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Is It A Trade Spat Or The Start Of Another Cold War?
February 12, 2019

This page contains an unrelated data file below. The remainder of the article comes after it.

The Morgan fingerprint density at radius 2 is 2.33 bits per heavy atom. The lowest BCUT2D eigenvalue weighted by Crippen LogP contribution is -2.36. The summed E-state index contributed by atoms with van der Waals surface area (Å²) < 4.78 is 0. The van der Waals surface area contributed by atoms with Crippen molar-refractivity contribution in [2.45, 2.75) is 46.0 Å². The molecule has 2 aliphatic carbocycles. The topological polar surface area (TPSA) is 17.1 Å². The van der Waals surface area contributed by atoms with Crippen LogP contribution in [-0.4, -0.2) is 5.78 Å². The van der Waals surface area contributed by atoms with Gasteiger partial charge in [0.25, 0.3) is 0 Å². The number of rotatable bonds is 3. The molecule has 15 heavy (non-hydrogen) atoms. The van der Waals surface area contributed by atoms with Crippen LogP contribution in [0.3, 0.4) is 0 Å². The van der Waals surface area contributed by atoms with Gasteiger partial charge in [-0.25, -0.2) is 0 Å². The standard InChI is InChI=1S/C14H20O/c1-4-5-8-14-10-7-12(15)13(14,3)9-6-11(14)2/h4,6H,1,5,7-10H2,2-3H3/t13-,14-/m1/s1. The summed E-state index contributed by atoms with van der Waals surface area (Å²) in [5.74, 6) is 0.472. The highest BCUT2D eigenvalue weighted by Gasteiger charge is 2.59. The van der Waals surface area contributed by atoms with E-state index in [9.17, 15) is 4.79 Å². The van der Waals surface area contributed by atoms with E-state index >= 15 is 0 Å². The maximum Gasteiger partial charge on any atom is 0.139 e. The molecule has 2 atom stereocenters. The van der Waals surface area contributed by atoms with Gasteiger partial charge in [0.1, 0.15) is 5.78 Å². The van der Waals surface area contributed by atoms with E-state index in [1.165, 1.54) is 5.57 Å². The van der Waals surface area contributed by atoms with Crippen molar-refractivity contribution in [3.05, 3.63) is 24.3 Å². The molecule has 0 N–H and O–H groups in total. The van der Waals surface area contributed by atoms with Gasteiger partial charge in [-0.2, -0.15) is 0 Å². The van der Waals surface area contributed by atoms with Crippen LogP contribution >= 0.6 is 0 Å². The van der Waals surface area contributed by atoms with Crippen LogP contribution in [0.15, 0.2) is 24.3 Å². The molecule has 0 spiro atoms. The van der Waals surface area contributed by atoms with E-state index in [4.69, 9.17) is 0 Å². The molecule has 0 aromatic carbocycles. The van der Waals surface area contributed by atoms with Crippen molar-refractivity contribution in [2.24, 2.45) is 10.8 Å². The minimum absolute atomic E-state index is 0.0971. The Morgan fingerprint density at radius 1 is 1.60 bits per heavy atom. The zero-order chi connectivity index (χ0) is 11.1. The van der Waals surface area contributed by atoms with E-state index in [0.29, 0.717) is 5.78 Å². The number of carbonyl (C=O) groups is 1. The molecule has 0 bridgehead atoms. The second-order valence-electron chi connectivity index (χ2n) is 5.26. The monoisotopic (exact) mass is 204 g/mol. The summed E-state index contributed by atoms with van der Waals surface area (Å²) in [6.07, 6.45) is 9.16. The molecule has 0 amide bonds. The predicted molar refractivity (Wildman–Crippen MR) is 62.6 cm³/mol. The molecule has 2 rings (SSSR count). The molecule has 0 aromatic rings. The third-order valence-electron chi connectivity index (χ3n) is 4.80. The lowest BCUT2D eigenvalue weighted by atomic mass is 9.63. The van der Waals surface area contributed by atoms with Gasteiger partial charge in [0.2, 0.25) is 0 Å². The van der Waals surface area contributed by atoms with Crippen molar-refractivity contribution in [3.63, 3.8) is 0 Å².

It could well be the latter, according to Peter Hartcher, journalist and visiting fellow at the Lowy Institute, a Sydney-based foreign policy think tank. Writing in the Sydney Morning Herald, he quotes former U.S. Treasury Secretary Hank Paulson, who has warned about an “Economic Iron Curtain” that is descending between the U.S. and China. If this happens, Hartcher writes, it would be a much bigger deal than Brexit, and would cut “deep into the world’s biggest bilateral economic relationship, disrupt global supply chains, strand massive offshore investments, harm companies and workforces around the world and threaten a new political and economic crisis on a scale unmatched since the last Cold War.” How much this would bleed into a wider military rivalry, with the bloated economies, sapping of resources, self-fulfilling prophecies and dangerous brinkmanship that characterized the first Cold War is an open question, but according to Hartcher a faction of Trump Republicans are pushing the notion that the two systems are irreconcilable and this is a “civilizational clash.” This all comes at a time when competition in the world telecommunications market is rapidly heating up and many analysts and policy makers are ready to blur the line between economic and military competition. A recent New York Times article describes how the U.S. is pressuring countries that are potential customers for the 5G technology of the Chinese company Huawei to back off, on the grounds this relationship would constitute a grave security risk. One of the reporters who wrote that article, David Sanger, details what he considers the threat during an interview with Terry Gross on National Public Radio’s Fresh Air program. Sanger maintains it’s a mistake to think of 5G technology as a hardware product, something that in theory could be reverse engineered and analyzed. It’s more accurate, he says, to think of it as software, which like most such products will be continually updated, thus making analysis and defense an intractable project. In theory, according to Sanger – on the assumption that a private company in China would be under the thumb of the government – the technology could be appropriated for strategic purposes and used for monitoring U.S. networks, subverting them by manipulating data, or shutting them down. He notes the founder of Huawei is a former officer of the Chinese People’s Liberation Army, and that it is his daughter who was arrested in Canada and whom the U.S. wants to extradict. But Sanger also acknowledges there is no real evidence that the PLA controls Huawei, and he reminds listeners of a startling piece of history: A National Security Agency operation called Shotgiant was mounted circa 2010, becoming publically known only because some of the details were leaked in the Snowden documents. Shotgiant “was an effort by the NSA to do to Huawei exactly what we have accused Huawei of doing to us,” Sanger says, “which is breaking into networks, figuring out how they operate and setting ourselves up to either steal information from those networks or cripple them in the future.” Meanwhile, according to Jeffrey M. Klink, President and CEO of risk advisory firm Klink & Co., companies trying to do business in China have a more immediate concern: the theft of their IP, and in this post he offers some suggestions on how to prevent it.